The Care Quality Commission (CQC) is highlighting the ongoing impact of historic and current system pressures on mental health services, their staff and the people using them.
CQC’s Monitoring the Mental Health Act (MHA) report 2021/22, published today (1 December 2022), raises concerns which have continued to escalate from previous years; mental health services and staff are struggling to recover following pressures placed on them during the pandemic and the resulting fallout.
The report stresses action is needed to resolve longstanding inequalities, particularly disproportionate use of sectioning and restrictive community treatment orders (CTO) on Black people and people from some ethnic minority groups, including those from areas of deprivation. Mental Health Services Data Set (MHSDS) figures suggesting CTO use on Black people are over 11 times that of White people.
Staff and workforce shortages have further pressured overcapacity inpatient and community services, creating significant delays in care. Gaps in community care are adding to the pressure on inpatient services, with bed availability in many services running close to or above capacity. While some services are managing to accommodate patients without extended delays, many others are struggling to provide a bed, leading to people being cared for in inappropriate environments. Tailored personal support and therapeutic activities are reduced, intensifying the potential for serious incidents, a reduced workforce compromises the service’s ability to respond to developing risks.
People, particularly those with a learning disability and or autism, are also being admitted to and remain in inappropriate environments, resulting in them not getting the care and support they need. The report cites an example of someone no longer detained under MHA but unable to be discharged from a psychiatric intensive care unit (PICU) due to external delays. Children and young people’s mental health services (CYPMH) are struggling to meet rising demand. This increases the risk of children ending up in inappropriate environments too. The report shows CQC notifications of under 18s admitted to adult psychiatric wards in 2021/22 increased 30% compared to 2020/21. To manage delays to CYPMH beds, some services invested in new health-based places of safety, to care for people while they are waiting for a ward bed.
However, good care was observed. Services were better at involving people in their care and the running of the service and using advance planning to support people’s decisions about their care. Some services actively identified a lead for promoting equality and diversity across wards, taking responsibility for ensuring the service was inclusive of people’s needs. In some services the lack of beds and gaps in community and social care has led to the development of ‘sub-acute’ wards to accommodate people whose discharge from inpatient care is delayed. Refurbished wards reflected positive effects, improving everyone’s experiences, and despite the pressures, some services were taking steps to apply the principle of least restriction to minimise incidents of restraining people.
Director of Mental Health, Chris Dzikiti, said:
“Mental health services and staff are at breaking point, with staffing shortages affecting people’s care and putting safety at risk. In some cases, we’ve heard that the lack of staff to deliver therapeutic interventions is increasing the risk of violence and aggression on wards, threatening the safety of patients and staff. While providers are attempting to put in place measures to mitigate staffing issues, the shortage of qualified mental health nurses is a systemic issue which requires longer-term national workforce planning.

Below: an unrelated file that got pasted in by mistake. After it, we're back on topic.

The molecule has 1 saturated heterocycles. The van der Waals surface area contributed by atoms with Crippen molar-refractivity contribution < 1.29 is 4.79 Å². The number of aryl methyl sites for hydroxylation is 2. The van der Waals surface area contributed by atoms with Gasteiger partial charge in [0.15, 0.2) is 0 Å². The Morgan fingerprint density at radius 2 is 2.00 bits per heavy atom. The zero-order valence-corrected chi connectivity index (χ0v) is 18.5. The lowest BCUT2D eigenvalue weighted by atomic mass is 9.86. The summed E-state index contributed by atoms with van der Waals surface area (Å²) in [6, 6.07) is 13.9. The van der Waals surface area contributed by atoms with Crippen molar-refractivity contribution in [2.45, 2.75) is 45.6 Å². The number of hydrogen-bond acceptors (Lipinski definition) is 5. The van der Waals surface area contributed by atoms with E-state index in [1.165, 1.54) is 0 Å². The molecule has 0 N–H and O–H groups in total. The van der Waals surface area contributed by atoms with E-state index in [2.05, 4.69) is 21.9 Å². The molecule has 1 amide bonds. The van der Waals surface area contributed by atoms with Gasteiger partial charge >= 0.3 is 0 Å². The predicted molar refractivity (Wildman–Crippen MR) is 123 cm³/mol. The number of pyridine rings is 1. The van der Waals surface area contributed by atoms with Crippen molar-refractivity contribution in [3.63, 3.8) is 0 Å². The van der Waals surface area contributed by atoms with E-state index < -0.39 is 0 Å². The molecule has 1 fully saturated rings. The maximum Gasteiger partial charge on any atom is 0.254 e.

“We have also highlighted inequalities in the care people receive. It is not acceptable that people from Black and some ethnic minority groups are subject to disproportionate use of sectioning and restrictive community treatment orders - providers should be asking themselves what they are doing to actively challenge this. We are also continuing to focus on care for people with a learning disability and autistic people, too many of whom are still being cared for in hospital settings far from home, away from friends and family in situations that can increase the risk of closed cultures developing.
“We continue to be concerned about children and young people’s mental health services (CYPMH), as both community and inpatient services are struggling to meet rising demand. This is increasing the risk of children ending up in inappropriate environments, such as general children’s wards. We’ve seen examples of providers and staff working hard to improve outcomes for people, adapting to workforce and demand pressures and finding creative solutions. We welcome recent funding commitments for the system and recognise work that is underway at a national level to build racial equality into mental health services and the government funded pilots testing culturally appropriate advocacy.
“There is an also opportunity to drive change at a local level with the involvement of integrated care systems, so the issues can be acted on jointly. CQC will continue to monitor the use of the Mental Health Act in services and report when appropriate.”
CQC has a statutory duty to monitor and report on how services apply the MHA to detain and treat people who have a mental illness and need protection for their own health or safety, or the safety of other people. In 2021/22 CQC carried out 609 MHA monitoring reviews. 466 wards had an on-site visit and 143 wards had a remote review. In addition CQC interviewed 2,667 patients (2,056 in private interviews and 611 in more informal situations), and 726 carers and handled 2,434 complaints and contacts from patients and others raising issues concerning the MHA.